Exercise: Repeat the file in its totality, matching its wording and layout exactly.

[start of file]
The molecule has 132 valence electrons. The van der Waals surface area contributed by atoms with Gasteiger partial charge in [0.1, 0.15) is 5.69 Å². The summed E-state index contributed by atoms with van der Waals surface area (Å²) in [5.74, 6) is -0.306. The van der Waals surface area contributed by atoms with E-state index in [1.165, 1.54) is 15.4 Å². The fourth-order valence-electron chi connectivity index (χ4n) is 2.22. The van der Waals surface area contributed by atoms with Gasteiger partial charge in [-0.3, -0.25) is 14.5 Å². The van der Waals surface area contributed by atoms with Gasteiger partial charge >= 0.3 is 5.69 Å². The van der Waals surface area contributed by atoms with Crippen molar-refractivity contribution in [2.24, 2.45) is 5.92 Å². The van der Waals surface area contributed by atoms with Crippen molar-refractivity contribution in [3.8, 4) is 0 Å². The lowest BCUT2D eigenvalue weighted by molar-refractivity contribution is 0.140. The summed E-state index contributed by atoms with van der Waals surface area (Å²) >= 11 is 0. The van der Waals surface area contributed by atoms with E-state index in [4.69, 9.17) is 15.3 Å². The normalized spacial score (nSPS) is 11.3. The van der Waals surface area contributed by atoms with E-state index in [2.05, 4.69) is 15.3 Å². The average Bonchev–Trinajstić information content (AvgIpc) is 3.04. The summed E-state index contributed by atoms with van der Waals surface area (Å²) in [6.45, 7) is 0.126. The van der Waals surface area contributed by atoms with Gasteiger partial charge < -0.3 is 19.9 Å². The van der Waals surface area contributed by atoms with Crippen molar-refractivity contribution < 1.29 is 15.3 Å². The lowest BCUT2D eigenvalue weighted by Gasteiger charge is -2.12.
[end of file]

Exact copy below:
The molecule has 132 valence electrons. The van der Waals surface area contributed by atoms with Gasteiger partial charge in [0.1, 0.15) is 5.69 Å². The summed E-state index contributed by atoms with van der Waals surface area (Å²) in [5.74, 6) is -0.306. The van der Waals surface area contributed by atoms with E-state index in [1.165, 1.54) is 15.4 Å². The fourth-order valence-electron chi connectivity index (χ4n) is 2.22. The van der Waals surface area contributed by atoms with Gasteiger partial charge in [-0.3, -0.25) is 14.5 Å². The van der Waals surface area contributed by atoms with Gasteiger partial charge >= 0.3 is 5.69 Å². The van der Waals surface area contributed by atoms with Crippen molar-refractivity contribution in [2.24, 2.45) is 5.92 Å². The van der Waals surface area contributed by atoms with Crippen molar-refractivity contribution in [3.8, 4) is 0 Å². The lowest BCUT2D eigenvalue weighted by molar-refractivity contribution is 0.140. The summed E-state index contributed by atoms with van der Waals surface area (Å²) >= 11 is 0. The van der Waals surface area contributed by atoms with E-state index in [4.69, 9.17) is 15.3 Å². The normalized spacial score (nSPS) is 11.3. The van der Waals surface area contributed by atoms with E-state index in [2.05, 4.69) is 15.3 Å². The average Bonchev–Trinajstić information content (AvgIpc) is 3.04. The summed E-state index contributed by atoms with van der Waals surface area (Å²) in [6.45, 7) is 0.126. The van der Waals surface area contributed by atoms with Gasteiger partial charge < -0.3 is 19.9 Å². The van der Waals surface area contributed by atoms with Crippen molar-refractivity contribution < 1.29 is 15.3 Å². The lowest BCUT2D eigenvalue weighted by Gasteiger charge is -2.12.